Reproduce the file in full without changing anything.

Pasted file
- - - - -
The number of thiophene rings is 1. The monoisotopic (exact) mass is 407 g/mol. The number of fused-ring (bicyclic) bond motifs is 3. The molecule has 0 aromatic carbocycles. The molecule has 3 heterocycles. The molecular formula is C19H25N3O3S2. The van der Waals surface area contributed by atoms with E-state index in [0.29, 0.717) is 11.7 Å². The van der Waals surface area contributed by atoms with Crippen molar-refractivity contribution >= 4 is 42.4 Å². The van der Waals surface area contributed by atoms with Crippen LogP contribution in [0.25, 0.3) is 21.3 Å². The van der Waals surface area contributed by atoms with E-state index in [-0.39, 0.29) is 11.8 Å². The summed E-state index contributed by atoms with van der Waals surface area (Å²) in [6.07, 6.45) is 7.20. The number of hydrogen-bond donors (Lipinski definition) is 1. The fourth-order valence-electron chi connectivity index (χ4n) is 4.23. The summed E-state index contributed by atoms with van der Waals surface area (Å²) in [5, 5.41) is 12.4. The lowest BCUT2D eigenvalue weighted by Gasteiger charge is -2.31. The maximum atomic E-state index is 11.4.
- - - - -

The number of thiophene rings is 1. The monoisotopic (exact) mass is 407 g/mol. The number of fused-ring (bicyclic) bond motifs is 3. The molecule has 0 aromatic carbocycles. The molecule has 3 heterocycles. The molecular formula is C19H25N3O3S2. The van der Waals surface area contributed by atoms with E-state index in [0.29, 0.717) is 11.7 Å². The van der Waals surface area contributed by atoms with Crippen molar-refractivity contribution >= 4 is 42.4 Å². The van der Waals surface area contributed by atoms with Crippen LogP contribution in [0.25, 0.3) is 21.3 Å². The van der Waals surface area contributed by atoms with E-state index in [-0.39, 0.29) is 11.8 Å². The summed E-state index contributed by atoms with van der Waals surface area (Å²) in [6.07, 6.45) is 7.20. The number of hydrogen-bond donors (Lipinski definition) is 1. The fourth-order valence-electron chi connectivity index (χ4n) is 4.23. The summed E-state index contributed by atoms with van der Waals surface area (Å²) in [5, 5.41) is 12.4. The lowest BCUT2D eigenvalue weighted by Gasteiger charge is -2.31. The maximum atomic E-state index is 11.4.